It’s been said that people are equally dismayed at hearing Christianity questioned and at seeing it practiced—and no one embodied that disconnect better than Mother, now Saint, Teresa of Calcutta.
A great many powerful people, charmed at the thought of someone (else) giving their life to serve the poorest of the poor, invited her to come and mingle and speak, only to find that beneath her very warm compassion—indeed, the sources of that warmth and compassion—were some ironclad biblical convictions about faith and morality.
Critics were hyperventilating for days when, upon receiving the Nobel Peace Prize in 1979, she described abortion as “the greatest destroyer of peace today. Because if a mother can kill her own child, what is left [but] for me to kill you and you to kill me—there is nothing between.”
They huffed and they puffed again in 1982, when she found the temerity to tell a jam-packed auditorium of Harvard students that virginity “is the most beautiful thing a young man and a young woman can give each other,” and urged them to “Make a resolution that on your wedding day, you can give each other something beautiful.” Yet the students themselves gave her a prolonged, standing ovation.
“When I heard her speak,” remembers Fr. Paul Scalia, episcopal vicar for clergy in the Diocese of Arlington, Va., “I thought of what was said about our Lord Himself: ‘He spoke as one who had authority (Mark 1:22).’ Meaning there was an authenticity, a holiness, a sanctity to the man Himself, and that gave His words power.” The same was true of Mother Teresa, Scalia says.
“What she said wasn’t remarkable—she was. And her saying these things gave them greater meaning.”
Because, beyond the saying, was the doing. Long before—and long after—she first came to international fame in the late 1970s, Mother Teresa was walking the loneliest back alleys of the world, touching untouchables, feeding the starving, bathing and nursing the dying … offering the brutalized her love and the indifferent her irresistible smile.
She was wise enough to know that, while the poor were her priority, they weren’t the only ones suffering. The agonies of loneliness are as real in Beverly Hills salons as they are in Calcutta’s gutters, and Mother Teresa’s compassion freely encompassed the denizens of both.
“We are not just a number in the world. We are children of God,” she told a United Nations Assembly in 1985. “Because the same loving hand of God [that] has created you, created me, created [that] man of the street … that leper, that hungry man, that rich man, for that same purpose: to love and to be loved.”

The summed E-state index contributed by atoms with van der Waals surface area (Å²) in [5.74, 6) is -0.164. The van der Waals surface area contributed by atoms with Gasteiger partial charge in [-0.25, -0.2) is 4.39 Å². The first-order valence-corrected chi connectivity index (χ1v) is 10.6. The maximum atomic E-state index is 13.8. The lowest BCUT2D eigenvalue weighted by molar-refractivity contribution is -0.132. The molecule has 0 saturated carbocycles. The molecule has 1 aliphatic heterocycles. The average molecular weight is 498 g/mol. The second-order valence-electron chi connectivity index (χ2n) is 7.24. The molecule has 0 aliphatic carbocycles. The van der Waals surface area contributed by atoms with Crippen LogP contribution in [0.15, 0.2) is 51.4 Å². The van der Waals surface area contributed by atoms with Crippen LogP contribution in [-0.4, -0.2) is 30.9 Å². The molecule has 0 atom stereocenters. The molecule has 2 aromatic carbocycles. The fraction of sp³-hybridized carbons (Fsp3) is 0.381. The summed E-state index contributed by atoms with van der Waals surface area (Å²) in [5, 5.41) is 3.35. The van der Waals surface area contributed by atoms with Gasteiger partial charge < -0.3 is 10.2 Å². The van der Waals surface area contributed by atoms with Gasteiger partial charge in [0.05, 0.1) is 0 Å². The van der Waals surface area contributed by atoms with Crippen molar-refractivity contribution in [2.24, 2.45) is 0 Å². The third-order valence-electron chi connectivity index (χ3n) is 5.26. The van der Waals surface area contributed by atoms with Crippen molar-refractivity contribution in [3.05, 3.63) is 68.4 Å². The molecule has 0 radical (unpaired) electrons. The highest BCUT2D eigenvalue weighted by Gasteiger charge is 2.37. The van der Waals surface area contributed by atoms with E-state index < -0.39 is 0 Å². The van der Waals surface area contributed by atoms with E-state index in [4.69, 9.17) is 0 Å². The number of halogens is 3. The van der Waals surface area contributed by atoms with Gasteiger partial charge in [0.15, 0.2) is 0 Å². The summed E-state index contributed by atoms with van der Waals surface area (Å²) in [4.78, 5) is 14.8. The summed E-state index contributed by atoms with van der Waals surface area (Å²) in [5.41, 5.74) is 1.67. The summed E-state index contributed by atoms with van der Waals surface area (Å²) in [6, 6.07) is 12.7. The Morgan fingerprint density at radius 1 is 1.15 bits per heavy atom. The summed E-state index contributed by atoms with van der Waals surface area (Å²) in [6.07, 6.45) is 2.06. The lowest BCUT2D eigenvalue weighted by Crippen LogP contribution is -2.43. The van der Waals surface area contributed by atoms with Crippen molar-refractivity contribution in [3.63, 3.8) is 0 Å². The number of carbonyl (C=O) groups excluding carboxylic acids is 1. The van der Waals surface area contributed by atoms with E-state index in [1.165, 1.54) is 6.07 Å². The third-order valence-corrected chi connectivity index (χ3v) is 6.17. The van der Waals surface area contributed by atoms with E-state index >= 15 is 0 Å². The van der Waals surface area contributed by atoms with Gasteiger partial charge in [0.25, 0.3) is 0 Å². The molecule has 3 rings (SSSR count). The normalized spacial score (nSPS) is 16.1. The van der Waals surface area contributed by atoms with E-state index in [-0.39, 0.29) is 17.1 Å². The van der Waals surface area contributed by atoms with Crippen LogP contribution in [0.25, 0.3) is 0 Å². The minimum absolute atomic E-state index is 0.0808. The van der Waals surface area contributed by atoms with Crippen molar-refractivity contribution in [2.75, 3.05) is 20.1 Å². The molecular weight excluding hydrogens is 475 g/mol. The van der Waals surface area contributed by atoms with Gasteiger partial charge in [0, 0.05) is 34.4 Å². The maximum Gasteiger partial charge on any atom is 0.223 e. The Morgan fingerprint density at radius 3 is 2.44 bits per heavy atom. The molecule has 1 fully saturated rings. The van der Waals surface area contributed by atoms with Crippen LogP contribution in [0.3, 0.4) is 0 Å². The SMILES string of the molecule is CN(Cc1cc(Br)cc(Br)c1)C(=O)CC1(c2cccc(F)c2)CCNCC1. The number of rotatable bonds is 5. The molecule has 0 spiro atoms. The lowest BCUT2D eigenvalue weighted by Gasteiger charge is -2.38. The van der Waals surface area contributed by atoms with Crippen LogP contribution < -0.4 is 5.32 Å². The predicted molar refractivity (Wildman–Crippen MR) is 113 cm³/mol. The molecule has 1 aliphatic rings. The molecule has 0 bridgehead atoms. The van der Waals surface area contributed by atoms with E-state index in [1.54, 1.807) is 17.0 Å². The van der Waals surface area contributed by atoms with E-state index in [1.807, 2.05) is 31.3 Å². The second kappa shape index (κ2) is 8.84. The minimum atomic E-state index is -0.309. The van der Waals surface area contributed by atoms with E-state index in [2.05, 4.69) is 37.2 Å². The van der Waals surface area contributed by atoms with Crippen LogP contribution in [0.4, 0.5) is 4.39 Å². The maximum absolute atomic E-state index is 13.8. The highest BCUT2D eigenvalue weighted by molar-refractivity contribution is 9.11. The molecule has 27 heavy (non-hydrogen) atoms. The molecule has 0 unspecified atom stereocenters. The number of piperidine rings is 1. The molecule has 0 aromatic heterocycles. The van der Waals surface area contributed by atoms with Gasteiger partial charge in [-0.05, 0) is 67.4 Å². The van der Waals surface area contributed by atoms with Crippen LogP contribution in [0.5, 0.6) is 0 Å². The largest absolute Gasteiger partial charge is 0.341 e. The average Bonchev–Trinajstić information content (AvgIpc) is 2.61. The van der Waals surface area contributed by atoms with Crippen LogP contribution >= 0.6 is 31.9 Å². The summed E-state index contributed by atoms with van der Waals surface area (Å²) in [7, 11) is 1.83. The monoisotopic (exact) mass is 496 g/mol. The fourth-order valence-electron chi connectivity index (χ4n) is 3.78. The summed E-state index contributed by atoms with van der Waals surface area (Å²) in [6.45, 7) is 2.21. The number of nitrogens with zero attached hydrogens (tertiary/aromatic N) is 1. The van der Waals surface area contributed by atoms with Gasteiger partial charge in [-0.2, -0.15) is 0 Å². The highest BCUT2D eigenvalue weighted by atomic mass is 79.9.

This conviction—that every life, in or out of the womb, is sanctified by the God who created it—spurred not only her work with the poor and dying, but her unswerving defense of marriage and family. “What can we do to promote world peace?” someone asked her, after she won the Nobel Prize. “Go home and love your family,” she replied.
She also tied the sanctity of life to the case for religious freedom, telling UN delegates that “if we see God in each other, we will be able to live in peace. And if we live in peace, we will be able to share the joy of loving with each other … and God will be with us.”
Sharing joy was a hallmark of her service. “Joy is the net that catches souls,” she often said, and holding fast to that joy in the face of all that she saw and experienced was the challenge, and triumph, of her life, as she explained to someone who asked if she was married.
“Yes,” she said, “and I find it sometimes very difficult to smile at my spouse, Jesus. He can be very demanding. There is where love comes in—when it is demanding, and yet we can give it with joy.”
Some people, Harper Lee famously wrote in To Kill A Mockingbird, are put in this world “to do our unpleasant jobs for us.” Mother Teresa, like the Savior she so tirelessly served, understood that there is no job so unpleasant as the dirty, grunt work of redemption. And no greater joy than reminding a longing soul of its unique, surpassing, and timeless worth.